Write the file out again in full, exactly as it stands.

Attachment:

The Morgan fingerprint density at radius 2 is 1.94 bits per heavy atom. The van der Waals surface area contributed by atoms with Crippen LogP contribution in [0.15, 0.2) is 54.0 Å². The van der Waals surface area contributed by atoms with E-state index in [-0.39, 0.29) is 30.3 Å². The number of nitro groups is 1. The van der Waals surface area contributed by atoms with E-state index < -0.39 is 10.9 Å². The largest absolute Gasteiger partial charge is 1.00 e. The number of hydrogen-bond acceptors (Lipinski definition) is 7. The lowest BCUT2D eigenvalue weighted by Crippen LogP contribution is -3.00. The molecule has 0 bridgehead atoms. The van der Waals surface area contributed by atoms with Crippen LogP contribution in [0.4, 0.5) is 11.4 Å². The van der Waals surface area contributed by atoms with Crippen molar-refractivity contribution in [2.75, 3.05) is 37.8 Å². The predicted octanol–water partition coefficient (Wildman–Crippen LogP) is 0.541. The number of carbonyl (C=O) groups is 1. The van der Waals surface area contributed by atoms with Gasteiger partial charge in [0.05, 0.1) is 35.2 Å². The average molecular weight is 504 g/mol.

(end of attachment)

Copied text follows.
The Morgan fingerprint density at radius 2 is 1.94 bits per heavy atom. The van der Waals surface area contributed by atoms with Crippen LogP contribution in [0.15, 0.2) is 54.0 Å². The van der Waals surface area contributed by atoms with E-state index in [-0.39, 0.29) is 30.3 Å². The number of nitro groups is 1. The van der Waals surface area contributed by atoms with E-state index < -0.39 is 10.9 Å². The largest absolute Gasteiger partial charge is 1.00 e. The number of hydrogen-bond acceptors (Lipinski definition) is 7. The lowest BCUT2D eigenvalue weighted by Crippen LogP contribution is -3.00. The molecule has 0 bridgehead atoms. The van der Waals surface area contributed by atoms with Crippen LogP contribution in [0.4, 0.5) is 11.4 Å². The van der Waals surface area contributed by atoms with Crippen molar-refractivity contribution in [2.75, 3.05) is 37.8 Å². The predicted octanol–water partition coefficient (Wildman–Crippen LogP) is 0.541. The number of carbonyl (C=O) groups is 1. The van der Waals surface area contributed by atoms with Gasteiger partial charge in [0.05, 0.1) is 35.2 Å². The average molecular weight is 504 g/mol.